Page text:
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# 7.2.1 Operator precedence and associativity

Visual Studio .NET 2003

When an expression contains multiple operators, the precedence of the operators controls the order in which the individual operators are evaluated. For example, the expression `x` `+` `y` `*` `z` is evaluated as `x` `+` `(y` `*` `z)` because the `*` operator has higher precedence than the binary `+` operator. The precedence of an operator is established by the definition of its associated grammar production. For example, an additive-expression consists of a sequence of multiplicative-expressions separated by `+` or `-` operators, thus giving the `+` and `-` operators lower precedence than the `*`, `/`, and `%` operators.

The following table summarizes all operators in order of precedence from highest to lowest:

Section Category Operators
Section 7.5 Primary
```x.y  f(x)  a[x]  x++  x--  new
typeof  checked  unchecked

```
Section 7.6 Unary
```+  -  !  ~  ++x  --x  (T)x
```
Section 7.7 Multiplicative
```*  /  %
```
Section 7.7 Additive
```+  -
```
Section 7.8 Shift
```<<  >>
```
Section 7.9 Relational and type testing
```<  >  <=  >=  is  as
```
Section 7.9 Equality
```==  !=
```
Section 7.10 Logical AND
```&
```
Section 7.10 Logical XOR
```^
```
Section 7.10 Logical OR
```|
```
Section 7.11 Conditional AND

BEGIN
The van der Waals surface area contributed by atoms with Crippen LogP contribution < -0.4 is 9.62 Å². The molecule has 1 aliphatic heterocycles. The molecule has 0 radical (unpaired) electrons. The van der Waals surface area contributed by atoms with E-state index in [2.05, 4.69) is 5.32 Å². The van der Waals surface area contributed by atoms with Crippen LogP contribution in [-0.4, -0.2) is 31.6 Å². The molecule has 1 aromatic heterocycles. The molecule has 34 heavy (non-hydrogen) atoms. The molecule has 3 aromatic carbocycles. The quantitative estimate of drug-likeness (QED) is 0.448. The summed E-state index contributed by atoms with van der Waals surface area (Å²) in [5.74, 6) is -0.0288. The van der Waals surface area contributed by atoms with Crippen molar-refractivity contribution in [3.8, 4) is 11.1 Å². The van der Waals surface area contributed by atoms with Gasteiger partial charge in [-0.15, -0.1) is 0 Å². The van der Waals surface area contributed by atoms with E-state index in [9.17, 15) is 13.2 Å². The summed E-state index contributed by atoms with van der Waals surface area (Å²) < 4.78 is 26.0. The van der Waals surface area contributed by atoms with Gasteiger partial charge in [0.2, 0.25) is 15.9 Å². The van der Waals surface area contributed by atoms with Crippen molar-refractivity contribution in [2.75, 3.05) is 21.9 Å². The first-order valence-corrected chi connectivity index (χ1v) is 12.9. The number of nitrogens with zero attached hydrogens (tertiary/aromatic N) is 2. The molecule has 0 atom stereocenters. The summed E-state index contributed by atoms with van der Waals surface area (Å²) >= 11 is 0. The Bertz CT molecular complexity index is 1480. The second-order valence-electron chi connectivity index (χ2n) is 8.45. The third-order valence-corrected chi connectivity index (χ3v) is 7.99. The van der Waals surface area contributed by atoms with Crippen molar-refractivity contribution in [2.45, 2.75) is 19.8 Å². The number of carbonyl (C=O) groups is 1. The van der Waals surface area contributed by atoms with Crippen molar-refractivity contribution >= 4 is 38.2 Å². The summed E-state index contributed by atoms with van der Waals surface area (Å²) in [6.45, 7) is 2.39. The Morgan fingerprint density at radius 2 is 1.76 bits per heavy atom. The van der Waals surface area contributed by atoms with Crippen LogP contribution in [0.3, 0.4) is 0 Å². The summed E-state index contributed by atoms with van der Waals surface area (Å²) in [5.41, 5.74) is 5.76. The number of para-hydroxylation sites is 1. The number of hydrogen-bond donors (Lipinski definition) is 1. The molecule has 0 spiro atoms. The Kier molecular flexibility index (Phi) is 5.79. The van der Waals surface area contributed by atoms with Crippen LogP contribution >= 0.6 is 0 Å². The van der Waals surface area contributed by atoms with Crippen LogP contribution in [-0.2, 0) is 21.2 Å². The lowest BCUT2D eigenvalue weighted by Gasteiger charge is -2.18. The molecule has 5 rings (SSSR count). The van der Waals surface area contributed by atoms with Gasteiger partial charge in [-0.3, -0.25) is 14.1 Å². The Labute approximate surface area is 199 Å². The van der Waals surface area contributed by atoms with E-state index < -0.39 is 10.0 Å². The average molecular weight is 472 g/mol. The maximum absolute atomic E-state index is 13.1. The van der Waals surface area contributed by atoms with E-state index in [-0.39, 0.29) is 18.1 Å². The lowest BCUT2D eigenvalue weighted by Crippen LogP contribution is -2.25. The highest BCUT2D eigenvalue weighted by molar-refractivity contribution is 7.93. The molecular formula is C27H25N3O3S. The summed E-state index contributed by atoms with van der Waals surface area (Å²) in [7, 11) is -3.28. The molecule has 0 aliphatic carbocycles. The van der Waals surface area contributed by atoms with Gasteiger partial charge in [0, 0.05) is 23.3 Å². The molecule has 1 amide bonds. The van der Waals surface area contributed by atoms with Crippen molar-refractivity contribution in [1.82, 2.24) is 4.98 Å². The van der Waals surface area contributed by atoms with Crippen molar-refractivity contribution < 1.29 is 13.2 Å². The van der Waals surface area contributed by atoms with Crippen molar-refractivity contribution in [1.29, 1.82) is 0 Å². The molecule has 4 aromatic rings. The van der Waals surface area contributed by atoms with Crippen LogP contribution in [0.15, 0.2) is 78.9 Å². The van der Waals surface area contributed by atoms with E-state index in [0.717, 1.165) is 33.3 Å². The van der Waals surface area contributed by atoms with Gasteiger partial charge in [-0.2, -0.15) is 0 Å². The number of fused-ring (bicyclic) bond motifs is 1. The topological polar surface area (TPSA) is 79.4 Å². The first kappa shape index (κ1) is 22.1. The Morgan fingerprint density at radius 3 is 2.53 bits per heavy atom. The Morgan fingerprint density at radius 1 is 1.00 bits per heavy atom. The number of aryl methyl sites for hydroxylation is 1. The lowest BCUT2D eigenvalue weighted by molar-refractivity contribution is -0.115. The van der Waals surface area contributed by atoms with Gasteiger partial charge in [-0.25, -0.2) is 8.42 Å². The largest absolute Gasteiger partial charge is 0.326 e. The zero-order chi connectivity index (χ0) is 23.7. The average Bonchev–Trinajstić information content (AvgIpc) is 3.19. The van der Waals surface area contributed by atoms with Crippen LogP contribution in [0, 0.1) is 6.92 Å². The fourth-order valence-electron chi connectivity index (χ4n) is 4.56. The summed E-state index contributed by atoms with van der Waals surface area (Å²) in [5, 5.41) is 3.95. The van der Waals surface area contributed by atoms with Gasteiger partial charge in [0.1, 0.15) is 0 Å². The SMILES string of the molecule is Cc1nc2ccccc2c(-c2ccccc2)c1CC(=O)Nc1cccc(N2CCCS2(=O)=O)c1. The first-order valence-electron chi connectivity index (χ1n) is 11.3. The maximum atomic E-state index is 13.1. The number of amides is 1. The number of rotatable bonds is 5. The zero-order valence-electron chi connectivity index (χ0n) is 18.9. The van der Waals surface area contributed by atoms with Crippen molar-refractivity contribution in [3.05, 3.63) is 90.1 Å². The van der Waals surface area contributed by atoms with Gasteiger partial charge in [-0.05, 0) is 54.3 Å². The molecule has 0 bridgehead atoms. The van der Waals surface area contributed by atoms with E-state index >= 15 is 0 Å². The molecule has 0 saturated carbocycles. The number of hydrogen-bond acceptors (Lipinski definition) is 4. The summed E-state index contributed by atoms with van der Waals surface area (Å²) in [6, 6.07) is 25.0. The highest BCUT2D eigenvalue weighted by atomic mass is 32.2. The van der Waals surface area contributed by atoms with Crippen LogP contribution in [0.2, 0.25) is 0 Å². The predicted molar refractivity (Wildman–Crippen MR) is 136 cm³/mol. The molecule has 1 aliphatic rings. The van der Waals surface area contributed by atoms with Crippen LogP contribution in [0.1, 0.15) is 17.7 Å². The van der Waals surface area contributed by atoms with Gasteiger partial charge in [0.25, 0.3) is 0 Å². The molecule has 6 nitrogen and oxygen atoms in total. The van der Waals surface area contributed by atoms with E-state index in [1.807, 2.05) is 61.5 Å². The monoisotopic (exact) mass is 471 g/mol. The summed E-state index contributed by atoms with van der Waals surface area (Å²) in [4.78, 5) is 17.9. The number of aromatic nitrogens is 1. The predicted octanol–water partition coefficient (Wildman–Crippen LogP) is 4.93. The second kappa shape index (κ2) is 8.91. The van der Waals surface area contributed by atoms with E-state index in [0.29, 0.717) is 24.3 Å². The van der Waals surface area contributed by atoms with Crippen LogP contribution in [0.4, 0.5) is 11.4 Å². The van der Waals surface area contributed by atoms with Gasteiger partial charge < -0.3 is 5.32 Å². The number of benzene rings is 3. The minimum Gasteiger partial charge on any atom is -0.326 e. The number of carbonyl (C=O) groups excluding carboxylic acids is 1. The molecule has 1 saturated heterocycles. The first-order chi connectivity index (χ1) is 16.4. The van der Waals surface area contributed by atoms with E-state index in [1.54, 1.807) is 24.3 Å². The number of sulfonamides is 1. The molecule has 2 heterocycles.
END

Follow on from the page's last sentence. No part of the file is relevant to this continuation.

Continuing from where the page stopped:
```&&
```
Section 7.11 Conditional OR
```||
```
Section 7.12 Conditional
```?:
```
Section 7.13 Assignment
```=  *=  /=  %=  +=  -=  <<=  >>=  &=  ^=  |=
```

When an operand occurs between two operators with the same precedence, the associativity of the operators controls the order in which the operations are performed:

• Except for the assignment operators, all binary operators are left-associative, meaning that operations are performed from left to right. For example, `x` `+` `y` `+` `z` is evaluated as `(x` `+` `y)` `+` `z`.
• The assignment operators and the conditional operator (`?:`) are right-associative, meaning that operations are performed from right to left. For example, `x` `=` `y` `=` `z` is evaluated as `x` `=` `(y` `=` `z)`.

Precedence and associativity can be controlled using parentheses. For example, `x` `+` `y` `*` `z` first multiplies `y` by `z` and then adds the result to `x`, but `(x` `+` `y)` `*` `z` first adds `x` and `y` and then multiplies the result by `z`.

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